Good luck in finding a pair that will grow into a good fit for you.

    I think that's all I have to say about jeans. ;)

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  5. hehe...grace and robby, the great jeans parable tellers.

    good stuff, except that you could have recycled that denim... but where would THAT have left your parable? ;)

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  6. okay, just a couple more thoughts...

    I really hate it when a perfectly good pair of jeans gets ruined prematurely.

    Makeesha, speaking of recycling, ever since my kids were little, I took their old jeans that couldn't be passed on and cut squares from them, thinking that maybe someday I could take all these pieces from jeans we've worn and have them become a part of making something new, like a quilt.

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  7. I've always thought that was a great idea, taking pieces from the kiddos clothes and making a quilt - - I'd have to hire someone to make it though since I don't quilt...or sew, or cook....hehe

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  8. I've stockpiled materials collected from old, unwearable faves. I never did make the quilt though. Someday... someday...

    ~Andrea B.

    P.S. Hope you find another pair that you eventually like just as much, Rob. *hugs* :-D

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  9. recylcle, hmmm, denim thongs are the future???

    i vote for a story of a man and his trusty jeans, i've got a few pairs like that which my wife is always conspiring to put to an early than naturak denimise...

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  10. Why wait and do all of the work to have that worn in, lived in and loved look? Don't despair! Act now! You can actually BUY them that way - holes, frayed cuffs, faded, and almost already ready for that Great Denim Warehouse in the Sky.

    No one has to know that the relationship between you and your jeans isn't born out of shared memories and lots of quality time together. :^)

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  11. Though, it won't be the same...

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  12. I'm betting its a metaphor...I'm on to you McRob.

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  13. Hey Rob,
    I'm hoping it's just a story, metaphors have wrecked so many good stories. Relating comfy jeans to church life? What a great way to ruin my opinion of a trusty pair of jeans.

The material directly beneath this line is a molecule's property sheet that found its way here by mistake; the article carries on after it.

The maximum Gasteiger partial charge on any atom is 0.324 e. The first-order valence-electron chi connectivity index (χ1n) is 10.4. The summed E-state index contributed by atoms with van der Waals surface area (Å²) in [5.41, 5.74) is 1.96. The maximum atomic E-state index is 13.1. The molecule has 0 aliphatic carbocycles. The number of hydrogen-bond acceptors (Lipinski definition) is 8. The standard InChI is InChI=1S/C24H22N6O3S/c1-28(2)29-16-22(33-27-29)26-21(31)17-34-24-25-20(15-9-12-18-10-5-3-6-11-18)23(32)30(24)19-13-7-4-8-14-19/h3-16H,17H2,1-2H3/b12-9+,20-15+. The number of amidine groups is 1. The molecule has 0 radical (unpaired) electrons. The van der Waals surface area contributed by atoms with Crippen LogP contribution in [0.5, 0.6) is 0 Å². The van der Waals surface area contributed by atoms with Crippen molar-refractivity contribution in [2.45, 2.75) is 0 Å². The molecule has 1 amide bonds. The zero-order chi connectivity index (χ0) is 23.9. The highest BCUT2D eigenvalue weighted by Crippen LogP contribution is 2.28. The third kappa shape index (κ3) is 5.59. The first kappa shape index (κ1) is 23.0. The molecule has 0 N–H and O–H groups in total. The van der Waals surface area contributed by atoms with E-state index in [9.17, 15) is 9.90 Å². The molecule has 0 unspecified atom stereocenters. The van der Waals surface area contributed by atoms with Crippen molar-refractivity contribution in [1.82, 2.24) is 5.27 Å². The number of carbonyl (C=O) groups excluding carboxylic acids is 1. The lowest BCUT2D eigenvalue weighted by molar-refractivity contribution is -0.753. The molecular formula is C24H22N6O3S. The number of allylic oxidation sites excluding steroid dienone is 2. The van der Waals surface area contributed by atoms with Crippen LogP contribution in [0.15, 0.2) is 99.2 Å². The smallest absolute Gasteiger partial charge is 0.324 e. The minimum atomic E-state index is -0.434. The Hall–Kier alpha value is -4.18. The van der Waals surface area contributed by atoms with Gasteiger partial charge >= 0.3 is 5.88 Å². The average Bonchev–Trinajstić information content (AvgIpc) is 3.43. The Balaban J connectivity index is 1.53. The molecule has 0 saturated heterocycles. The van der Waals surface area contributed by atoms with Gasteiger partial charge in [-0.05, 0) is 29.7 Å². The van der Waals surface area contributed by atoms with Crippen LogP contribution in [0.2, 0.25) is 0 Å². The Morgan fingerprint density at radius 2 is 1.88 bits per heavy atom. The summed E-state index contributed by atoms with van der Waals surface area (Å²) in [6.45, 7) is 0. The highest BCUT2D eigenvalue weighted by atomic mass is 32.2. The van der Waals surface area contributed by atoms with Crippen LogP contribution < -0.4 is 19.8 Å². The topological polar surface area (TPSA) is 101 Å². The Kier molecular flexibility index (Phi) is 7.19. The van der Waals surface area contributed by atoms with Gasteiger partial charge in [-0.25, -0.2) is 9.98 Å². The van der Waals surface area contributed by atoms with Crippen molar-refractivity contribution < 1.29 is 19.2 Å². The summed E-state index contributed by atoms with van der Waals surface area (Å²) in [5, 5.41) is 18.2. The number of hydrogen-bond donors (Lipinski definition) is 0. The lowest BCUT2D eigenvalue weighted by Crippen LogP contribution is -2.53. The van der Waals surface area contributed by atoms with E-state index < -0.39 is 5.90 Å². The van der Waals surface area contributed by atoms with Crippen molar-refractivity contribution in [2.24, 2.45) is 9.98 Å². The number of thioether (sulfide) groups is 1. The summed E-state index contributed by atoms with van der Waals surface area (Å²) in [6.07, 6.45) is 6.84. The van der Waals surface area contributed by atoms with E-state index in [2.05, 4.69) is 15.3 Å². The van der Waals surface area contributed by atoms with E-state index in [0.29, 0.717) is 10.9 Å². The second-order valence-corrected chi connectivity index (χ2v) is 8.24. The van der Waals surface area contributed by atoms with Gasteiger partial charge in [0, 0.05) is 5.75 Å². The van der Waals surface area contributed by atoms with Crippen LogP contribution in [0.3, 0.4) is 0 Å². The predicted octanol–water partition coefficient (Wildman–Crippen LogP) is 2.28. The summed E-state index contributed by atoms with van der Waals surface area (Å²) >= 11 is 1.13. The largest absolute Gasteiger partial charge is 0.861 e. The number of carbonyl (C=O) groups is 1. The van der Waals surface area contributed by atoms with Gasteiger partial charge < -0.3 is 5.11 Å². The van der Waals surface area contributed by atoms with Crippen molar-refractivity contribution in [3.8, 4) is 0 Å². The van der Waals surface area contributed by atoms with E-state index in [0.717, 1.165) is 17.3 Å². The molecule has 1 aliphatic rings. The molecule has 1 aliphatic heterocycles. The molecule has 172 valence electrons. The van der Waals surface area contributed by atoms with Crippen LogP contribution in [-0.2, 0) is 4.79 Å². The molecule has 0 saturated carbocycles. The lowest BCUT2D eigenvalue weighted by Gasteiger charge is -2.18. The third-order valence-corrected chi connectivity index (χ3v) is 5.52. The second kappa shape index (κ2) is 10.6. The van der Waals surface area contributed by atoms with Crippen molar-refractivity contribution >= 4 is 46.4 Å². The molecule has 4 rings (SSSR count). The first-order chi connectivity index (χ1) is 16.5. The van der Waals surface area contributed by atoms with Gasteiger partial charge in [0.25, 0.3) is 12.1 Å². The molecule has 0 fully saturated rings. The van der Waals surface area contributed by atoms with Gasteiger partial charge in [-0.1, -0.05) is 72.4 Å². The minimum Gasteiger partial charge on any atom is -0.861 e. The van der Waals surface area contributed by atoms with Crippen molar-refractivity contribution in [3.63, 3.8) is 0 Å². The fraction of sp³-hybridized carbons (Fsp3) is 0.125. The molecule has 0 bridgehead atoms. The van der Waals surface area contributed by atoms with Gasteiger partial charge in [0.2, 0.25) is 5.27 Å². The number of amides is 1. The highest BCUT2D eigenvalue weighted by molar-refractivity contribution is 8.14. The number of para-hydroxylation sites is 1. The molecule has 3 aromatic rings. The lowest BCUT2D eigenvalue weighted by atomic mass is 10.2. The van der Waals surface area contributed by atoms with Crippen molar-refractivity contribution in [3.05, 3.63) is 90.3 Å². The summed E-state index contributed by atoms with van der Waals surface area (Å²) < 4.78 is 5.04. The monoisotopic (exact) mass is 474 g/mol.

p.s. Come visit some time.

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  14. Metaphors aside,
    The quilt idea is a good one, and I actually did it with squares cut from remants left over from sewing clothing for myself in college, including a few squares from the bridesmaid outfit I sewed for my sister to wear. Lots of memories.

    I once went to a workshop where they were making paper - yes, paper - out of old jeans. That could be a group project for your DTS students :)

    Dana

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  15. I too have my keys fastened to a handy carbiner, but I keep it in my pocket because I have not found a pair of jeans I trust so much as to hang my keys from their loop.

    True or metaphor?

    "They shiver with doubts that were left unattended then they toss away the cloak that they should have mended" - Steve Taylor, "Harder To Believe Than Not To"

    Oh and it was a gift from a friend who also received it for free...from Mountain Dew!

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  16. Sometimes...

    a pair of jeans...

    is just a pair of jeans.


    This was, in fact, just a story about a pair of Levi's, whose time had come last week.

    But now that some of you have jumped on the metaphor bandwagon, you've gone and got me thinking. Perhaps I'll need to do another Laundry post to explore just a bit...

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  17. Oh, and I really should mention that my wife Wendy made a duvet (doo-VAY) cover out of our kids' old jeans. My teenaged son loves it.

    Although it's kinda funny to see so many back pockets and brand names on a duvet cover!